This year’s Week of Prayer for Christian Unity, described in our Oblate Prayer book, pp. 73-76, assumes a special importance during this year when every parish is discussing synodality. Father General began his letter for Dec. 8, 2021 by noting that many Oblates have already begun to make our contribution to synodality “from the perspective of the Oblate charism as lived by vowed and lay people.” Pope Francis has made it quite clear that synodality is better practiced in Eastern Christianity and some Protestant Churches. He has involved these Churches by inviting them to take part in meetings, including the Synod on Synodality, Oct. 2023.
I would like to post an ongoing item “Synodality, Evangelism and Christian Unity,” on the Mission-Unity-Dialogue website. Please send to me at email@example.com the experiences you have already had, or will have during this year’s Week of Prayer for Christian Unity, which involve Eastern or Protestant Churches. I welcome especially experiences of synodality involving members of other Christian Churches.
Here in Georgetown, MA, we had hoped to continue our relationship with a local Congregational Church, which began with our joint 9/11 service described here, Sept. 15, 2021. But this church voted recently to have no indoor services until covid has lessened. So it is very significant that one of the items published by the Vatican and World Council of Churches for this year’s Week of Prayer, the folder “Ecumenical Celebration of the Word of God,” can be done in homes. This, and a folder “Daily Scripture & Prayer Guide,” can still be obtained by contacting Graymoor at www.geii.org/Order.
Let us encourage our parishioners to invite Eastern and Protestant relatives and friends into their homes, during the Week of Prayer, to pray especially for the success of the synodality process. Our shrines and retreat centers too will be involved in synodality in the coming months.
We can define synodality as the effort to listen better to share our faith, especially from the bottom up. Because of many reasons, Roman Catholics have developed authority from the top down, pope, then bishops, then laity. Beginning with Vatican II, the Holy Spirit helped us to involve the laity much more. A diagram of the two processes, top down and bottom up, can be found on the MUD website, bottom of the home page: www.harrywinter.org.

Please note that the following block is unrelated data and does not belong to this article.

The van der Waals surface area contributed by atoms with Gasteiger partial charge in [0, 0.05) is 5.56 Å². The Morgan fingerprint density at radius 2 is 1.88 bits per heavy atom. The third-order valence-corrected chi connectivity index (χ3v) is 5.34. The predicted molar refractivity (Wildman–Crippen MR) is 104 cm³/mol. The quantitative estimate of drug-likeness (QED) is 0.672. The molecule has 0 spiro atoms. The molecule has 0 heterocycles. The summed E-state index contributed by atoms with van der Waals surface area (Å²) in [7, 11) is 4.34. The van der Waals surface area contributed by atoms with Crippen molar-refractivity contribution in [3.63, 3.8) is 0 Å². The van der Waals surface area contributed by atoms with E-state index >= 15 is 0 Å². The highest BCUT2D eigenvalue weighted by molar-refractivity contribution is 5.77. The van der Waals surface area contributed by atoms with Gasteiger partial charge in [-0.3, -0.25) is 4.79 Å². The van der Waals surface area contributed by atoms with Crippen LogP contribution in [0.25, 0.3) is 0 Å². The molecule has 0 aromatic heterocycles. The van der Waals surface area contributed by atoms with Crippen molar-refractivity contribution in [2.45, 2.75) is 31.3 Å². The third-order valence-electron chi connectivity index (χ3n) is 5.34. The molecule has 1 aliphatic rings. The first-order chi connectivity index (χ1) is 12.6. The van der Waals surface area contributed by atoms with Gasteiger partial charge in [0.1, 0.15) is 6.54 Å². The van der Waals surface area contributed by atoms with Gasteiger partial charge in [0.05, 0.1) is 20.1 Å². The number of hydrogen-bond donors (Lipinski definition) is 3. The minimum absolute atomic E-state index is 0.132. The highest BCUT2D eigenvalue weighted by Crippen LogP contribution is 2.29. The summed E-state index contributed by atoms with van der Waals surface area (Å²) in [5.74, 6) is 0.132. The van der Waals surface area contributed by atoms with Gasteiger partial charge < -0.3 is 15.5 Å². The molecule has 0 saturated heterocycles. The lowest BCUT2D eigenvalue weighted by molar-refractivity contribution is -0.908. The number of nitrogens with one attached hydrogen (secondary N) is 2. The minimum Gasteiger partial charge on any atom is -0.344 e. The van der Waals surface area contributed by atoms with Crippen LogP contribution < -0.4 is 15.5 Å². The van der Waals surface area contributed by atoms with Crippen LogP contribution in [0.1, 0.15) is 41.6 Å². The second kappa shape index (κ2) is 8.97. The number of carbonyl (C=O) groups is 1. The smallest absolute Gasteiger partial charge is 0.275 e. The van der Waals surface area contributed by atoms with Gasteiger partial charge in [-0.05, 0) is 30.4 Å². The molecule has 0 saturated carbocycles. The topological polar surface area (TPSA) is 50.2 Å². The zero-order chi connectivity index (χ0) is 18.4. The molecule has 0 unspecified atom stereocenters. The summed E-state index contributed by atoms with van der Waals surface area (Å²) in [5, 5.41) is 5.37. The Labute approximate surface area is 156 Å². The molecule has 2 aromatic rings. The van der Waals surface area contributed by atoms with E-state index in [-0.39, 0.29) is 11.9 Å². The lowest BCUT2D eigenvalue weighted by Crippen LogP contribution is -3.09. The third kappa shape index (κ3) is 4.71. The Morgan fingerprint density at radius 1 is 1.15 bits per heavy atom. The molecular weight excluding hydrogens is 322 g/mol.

Reading again about the Church’s first synod, in Jerusalem, Acts. 15:1-35, will show us how synodality works.
The theme for this year’s Week of Prayer, “We saw the star in the east and we came to worship him” was developed by the Middle Eastern Council of Churches, headquartered in Lebanon, and approved by the Vatican and World Council of Churches. Graymoor is organizing a lived stream event for the Week of Prayer, on Jan. 19, noon, EST: www.geii.org.
At Vatican II, Roman Catholics developed the collegiality of bishops to work with the pope, and not subservient to him. During the synodality process, we can offer to the other Christian Churches this feature of Roman Catholicism, as we learn from them about synodality, especially lay leadership.
Vatican expert John Allen Jr. appears to see huge difficulties in the synod process, as he describes it in Crux of the News. Colleen Dulle and Doug Girardot presented the way American dioceses are proceeding “We contacted every diocese in America about their synod plans. Here’s what we found,” in America, Dec. 2021, pp. 12-14 and concluded it to be a very mixed bag.
May the Holy Spirit help each Christian to be part of the process, as synodality seeks to improve our ability to evangelize. The Archdiocese of Boston has sent seven questions to every parish as lay leaders become involved in synodality. The seventh question frankly asks “How connected do you feel to the core mission of the Church–making disciples for Jesus?”
I suspect St. Eugene de Mazenod would be very involved in synodality, both as diocesan bishop and founder of the Oblates.